Not everyone who approaches you will agree to the contents, delivery, or overall design of your gift baskets. It’s simply not possible to attain 100% approval.
Here are two examples.
After my appearance on a television show, one of the production staff wanted a gift basket for a senior person in her family. I took notes while asking her about the gentleman’s life and preferences.
Back in my studio after reviewing my inventory, I called her with options for the gift. She didn’t like what I proposed. I asked her again for information and called a second time with new options. Still, she declined.
At that point I referred her to another area gift basket designer. I don’t know if a sale was made, but I did the right thing in offering the order to a competitor. Such unselfishness keeps the industry’s value high, plus the handoff allowed me to concentrate on orders that arrived due to the media presentation.
I had heard, in the early years of attending conventions, that selling gift baskets to hospital gift shops was lucrative. That opportunity seemed easy for me, and with three hospitals within 10 miles of my studio, I had strong beliefs that I could sign at least one account.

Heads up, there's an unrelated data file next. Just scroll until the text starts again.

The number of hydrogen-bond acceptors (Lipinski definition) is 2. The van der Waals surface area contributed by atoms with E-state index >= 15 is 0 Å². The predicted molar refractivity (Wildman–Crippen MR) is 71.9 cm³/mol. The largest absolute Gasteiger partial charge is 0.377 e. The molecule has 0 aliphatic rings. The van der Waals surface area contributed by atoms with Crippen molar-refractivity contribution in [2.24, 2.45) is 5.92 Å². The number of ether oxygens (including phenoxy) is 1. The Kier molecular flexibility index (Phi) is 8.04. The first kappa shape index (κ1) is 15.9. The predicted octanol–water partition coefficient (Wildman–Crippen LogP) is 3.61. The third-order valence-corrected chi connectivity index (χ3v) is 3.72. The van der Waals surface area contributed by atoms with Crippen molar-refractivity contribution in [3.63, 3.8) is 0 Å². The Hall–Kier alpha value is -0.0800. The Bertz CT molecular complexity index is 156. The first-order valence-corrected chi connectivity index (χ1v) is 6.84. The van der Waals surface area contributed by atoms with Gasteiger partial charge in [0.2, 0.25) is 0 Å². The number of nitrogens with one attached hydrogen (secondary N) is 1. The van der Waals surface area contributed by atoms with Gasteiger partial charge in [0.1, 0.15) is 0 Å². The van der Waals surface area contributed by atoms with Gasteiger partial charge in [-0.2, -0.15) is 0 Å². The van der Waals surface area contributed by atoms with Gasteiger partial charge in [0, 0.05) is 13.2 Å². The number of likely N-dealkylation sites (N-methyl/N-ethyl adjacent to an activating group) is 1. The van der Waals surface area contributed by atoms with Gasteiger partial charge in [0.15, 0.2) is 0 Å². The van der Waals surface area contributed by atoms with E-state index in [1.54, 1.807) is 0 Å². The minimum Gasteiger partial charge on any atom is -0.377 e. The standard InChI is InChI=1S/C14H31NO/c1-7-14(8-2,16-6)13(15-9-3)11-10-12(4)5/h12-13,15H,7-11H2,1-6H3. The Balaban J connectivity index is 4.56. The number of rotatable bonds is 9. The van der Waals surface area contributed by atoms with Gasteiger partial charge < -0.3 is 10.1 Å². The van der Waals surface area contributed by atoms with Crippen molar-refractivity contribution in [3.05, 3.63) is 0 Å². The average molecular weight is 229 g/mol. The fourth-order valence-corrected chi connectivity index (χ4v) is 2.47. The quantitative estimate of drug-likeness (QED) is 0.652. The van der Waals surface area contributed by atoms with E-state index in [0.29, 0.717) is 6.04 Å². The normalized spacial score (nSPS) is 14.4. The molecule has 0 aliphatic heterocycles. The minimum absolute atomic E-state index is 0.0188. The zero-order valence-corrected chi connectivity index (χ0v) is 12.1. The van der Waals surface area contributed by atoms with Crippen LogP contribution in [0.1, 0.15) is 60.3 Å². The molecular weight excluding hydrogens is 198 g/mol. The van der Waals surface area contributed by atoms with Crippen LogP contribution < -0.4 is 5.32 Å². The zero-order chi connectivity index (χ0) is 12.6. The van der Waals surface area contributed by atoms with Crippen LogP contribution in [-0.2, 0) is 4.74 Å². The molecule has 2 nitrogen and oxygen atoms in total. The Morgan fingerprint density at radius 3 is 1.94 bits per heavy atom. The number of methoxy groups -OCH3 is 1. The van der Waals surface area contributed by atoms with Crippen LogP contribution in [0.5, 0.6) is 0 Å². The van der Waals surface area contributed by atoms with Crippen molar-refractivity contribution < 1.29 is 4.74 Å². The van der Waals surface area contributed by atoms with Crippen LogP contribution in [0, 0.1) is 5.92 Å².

After securing a hospital gift shop appointment, I created three gift baskets using my baby and get well inventory. It was exciting to walk through the hospital’s main lobby and be pointed in the direction of the gift shop. The manager took one look at what I had and informed me that while it was gorgeous, none of it was for her buyers.
She showed me examples of what sells, pointing to merchandise on shelves. I took a look at the collection and realized it would take lots of labor to make comparable gifts, and I’d make little profit. Even though that opportunity didn’t work, I’m glad to have explored it.
As for the other hospital shops, I didn’t bother scheduling appointments but did continue to expand my client and sales lists.
A percentage you can trust
I’m betting you can count on your fingers how many times you’ve attempted to sell to clients, whether individuals or corporations, and didn’t get the sale. My hope is that the trials did not deflate you.
It’s as good to get the negative feedback as it is to get the orders. The non-sales help you to focus on your true buyers and not waste time with people and organizations that aren’t interested. When you compare who buys against who doesn’t, the odds and percentage are most likely in your favor.
What’s also important is your post-sales communication which is detailed in the article, 10 Ways to Keep Customers Happy after the Order.
Which of your presentations that didn’t result in a sale is most memorable, and what was your next step that resulted in a sale?